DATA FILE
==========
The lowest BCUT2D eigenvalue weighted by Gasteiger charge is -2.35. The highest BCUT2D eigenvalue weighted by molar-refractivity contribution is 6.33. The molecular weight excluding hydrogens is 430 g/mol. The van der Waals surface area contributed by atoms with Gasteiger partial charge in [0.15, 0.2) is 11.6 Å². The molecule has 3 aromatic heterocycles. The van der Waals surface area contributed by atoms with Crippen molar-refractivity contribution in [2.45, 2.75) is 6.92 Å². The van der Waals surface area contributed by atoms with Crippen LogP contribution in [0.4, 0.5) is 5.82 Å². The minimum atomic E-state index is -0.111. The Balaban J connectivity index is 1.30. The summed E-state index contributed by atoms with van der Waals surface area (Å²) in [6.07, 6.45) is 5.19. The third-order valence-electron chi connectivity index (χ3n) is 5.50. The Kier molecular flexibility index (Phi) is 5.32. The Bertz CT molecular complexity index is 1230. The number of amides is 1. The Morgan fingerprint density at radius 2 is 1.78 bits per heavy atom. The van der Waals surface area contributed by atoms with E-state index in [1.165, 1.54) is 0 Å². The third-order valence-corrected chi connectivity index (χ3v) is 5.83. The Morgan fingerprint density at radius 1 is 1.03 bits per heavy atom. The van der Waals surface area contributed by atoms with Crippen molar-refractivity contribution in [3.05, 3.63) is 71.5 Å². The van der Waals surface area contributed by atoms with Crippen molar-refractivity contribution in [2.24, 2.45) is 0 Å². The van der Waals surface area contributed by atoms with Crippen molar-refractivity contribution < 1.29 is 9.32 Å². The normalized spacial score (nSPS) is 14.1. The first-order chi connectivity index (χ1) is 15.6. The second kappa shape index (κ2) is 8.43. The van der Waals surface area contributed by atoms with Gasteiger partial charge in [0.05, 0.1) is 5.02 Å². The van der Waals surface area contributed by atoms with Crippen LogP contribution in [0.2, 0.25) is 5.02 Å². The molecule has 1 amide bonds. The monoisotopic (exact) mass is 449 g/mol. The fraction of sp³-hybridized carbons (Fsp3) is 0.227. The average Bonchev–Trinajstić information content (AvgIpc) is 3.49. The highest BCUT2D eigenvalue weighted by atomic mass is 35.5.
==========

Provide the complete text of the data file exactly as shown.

The lowest BCUT2D eigenvalue weighted by Gasteiger charge is -2.35. The highest BCUT2D eigenvalue weighted by molar-refractivity contribution is 6.33. The molecular weight excluding hydrogens is 430 g/mol. The van der Waals surface area contributed by atoms with Gasteiger partial charge in [0.15, 0.2) is 11.6 Å². The molecule has 3 aromatic heterocycles. The van der Waals surface area contributed by atoms with Crippen molar-refractivity contribution in [2.45, 2.75) is 6.92 Å². The van der Waals surface area contributed by atoms with Crippen LogP contribution in [0.4, 0.5) is 5.82 Å². The minimum atomic E-state index is -0.111. The Balaban J connectivity index is 1.30. The summed E-state index contributed by atoms with van der Waals surface area (Å²) in [6.07, 6.45) is 5.19. The third-order valence-electron chi connectivity index (χ3n) is 5.50. The Kier molecular flexibility index (Phi) is 5.32. The Bertz CT molecular complexity index is 1230. The number of amides is 1. The Morgan fingerprint density at radius 2 is 1.78 bits per heavy atom. The van der Waals surface area contributed by atoms with E-state index in [1.165, 1.54) is 0 Å². The third-order valence-corrected chi connectivity index (χ3v) is 5.83. The Morgan fingerprint density at radius 1 is 1.03 bits per heavy atom. The van der Waals surface area contributed by atoms with Crippen molar-refractivity contribution in [3.05, 3.63) is 71.5 Å². The van der Waals surface area contributed by atoms with Crippen molar-refractivity contribution in [2.24, 2.45) is 0 Å². The van der Waals surface area contributed by atoms with Crippen molar-refractivity contribution < 1.29 is 9.32 Å². The normalized spacial score (nSPS) is 14.1. The first-order chi connectivity index (χ1) is 15.6. The second kappa shape index (κ2) is 8.43. The van der Waals surface area contributed by atoms with Gasteiger partial charge in [0.05, 0.1) is 5.02 Å². The van der Waals surface area contributed by atoms with Crippen LogP contribution in [0.2, 0.25) is 5.02 Å². The molecule has 1 amide bonds. The monoisotopic (exact) mass is 449 g/mol. The fraction of sp³-hybridized carbons (Fsp3) is 0.227. The average Bonchev–Trinajstić information content (AvgIpc) is 3.49. The highest BCUT2D eigenvalue weighted by atomic mass is 35.5.